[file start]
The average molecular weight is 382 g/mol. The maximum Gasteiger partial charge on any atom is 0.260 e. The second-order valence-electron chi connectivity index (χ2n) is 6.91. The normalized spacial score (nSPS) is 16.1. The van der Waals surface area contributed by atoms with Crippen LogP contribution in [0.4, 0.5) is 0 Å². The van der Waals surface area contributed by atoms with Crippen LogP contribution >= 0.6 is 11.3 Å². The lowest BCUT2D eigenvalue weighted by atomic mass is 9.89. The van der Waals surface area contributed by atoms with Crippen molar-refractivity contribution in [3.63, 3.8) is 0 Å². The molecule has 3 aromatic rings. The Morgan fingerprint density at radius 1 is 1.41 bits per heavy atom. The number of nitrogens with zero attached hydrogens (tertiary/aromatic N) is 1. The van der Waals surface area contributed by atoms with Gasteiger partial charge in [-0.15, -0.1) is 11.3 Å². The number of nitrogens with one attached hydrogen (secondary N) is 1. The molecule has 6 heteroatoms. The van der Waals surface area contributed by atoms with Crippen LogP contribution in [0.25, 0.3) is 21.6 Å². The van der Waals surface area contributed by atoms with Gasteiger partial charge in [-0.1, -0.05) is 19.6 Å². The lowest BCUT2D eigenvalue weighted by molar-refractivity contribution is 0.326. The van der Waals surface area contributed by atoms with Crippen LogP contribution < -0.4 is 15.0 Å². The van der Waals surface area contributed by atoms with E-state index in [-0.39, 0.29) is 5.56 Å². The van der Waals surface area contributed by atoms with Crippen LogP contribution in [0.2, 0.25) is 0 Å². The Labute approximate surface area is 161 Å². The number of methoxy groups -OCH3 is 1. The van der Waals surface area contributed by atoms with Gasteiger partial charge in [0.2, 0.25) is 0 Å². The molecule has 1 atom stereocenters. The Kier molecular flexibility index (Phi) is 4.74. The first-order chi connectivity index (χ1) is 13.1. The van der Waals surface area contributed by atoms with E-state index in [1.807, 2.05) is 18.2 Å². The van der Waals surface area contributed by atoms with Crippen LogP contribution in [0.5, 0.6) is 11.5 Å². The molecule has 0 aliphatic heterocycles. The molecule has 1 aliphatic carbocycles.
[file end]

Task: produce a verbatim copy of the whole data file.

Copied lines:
The average molecular weight is 382 g/mol. The maximum Gasteiger partial charge on any atom is 0.260 e. The second-order valence-electron chi connectivity index (χ2n) is 6.91. The normalized spacial score (nSPS) is 16.1. The van der Waals surface area contributed by atoms with Crippen LogP contribution in [0.4, 0.5) is 0 Å². The van der Waals surface area contributed by atoms with Crippen LogP contribution >= 0.6 is 11.3 Å². The lowest BCUT2D eigenvalue weighted by atomic mass is 9.89. The van der Waals surface area contributed by atoms with Crippen molar-refractivity contribution in [3.63, 3.8) is 0 Å². The molecule has 3 aromatic rings. The Morgan fingerprint density at radius 1 is 1.41 bits per heavy atom. The number of nitrogens with zero attached hydrogens (tertiary/aromatic N) is 1. The van der Waals surface area contributed by atoms with Gasteiger partial charge in [-0.15, -0.1) is 11.3 Å². The number of nitrogens with one attached hydrogen (secondary N) is 1. The molecule has 6 heteroatoms. The van der Waals surface area contributed by atoms with Crippen LogP contribution in [0.25, 0.3) is 21.6 Å². The van der Waals surface area contributed by atoms with Gasteiger partial charge in [-0.1, -0.05) is 19.6 Å². The lowest BCUT2D eigenvalue weighted by molar-refractivity contribution is 0.326. The van der Waals surface area contributed by atoms with Crippen LogP contribution < -0.4 is 15.0 Å². The van der Waals surface area contributed by atoms with E-state index in [-0.39, 0.29) is 5.56 Å². The van der Waals surface area contributed by atoms with Crippen LogP contribution in [0.2, 0.25) is 0 Å². The Labute approximate surface area is 161 Å². The number of methoxy groups -OCH3 is 1. The van der Waals surface area contributed by atoms with Gasteiger partial charge in [0.2, 0.25) is 0 Å². The molecule has 1 atom stereocenters. The Kier molecular flexibility index (Phi) is 4.74. The first-order chi connectivity index (χ1) is 13.1. The van der Waals surface area contributed by atoms with E-state index in [1.807, 2.05) is 18.2 Å². The van der Waals surface area contributed by atoms with Crippen LogP contribution in [0.5, 0.6) is 11.5 Å². The molecule has 0 aliphatic heterocycles. The molecule has 1 aliphatic carbocycles.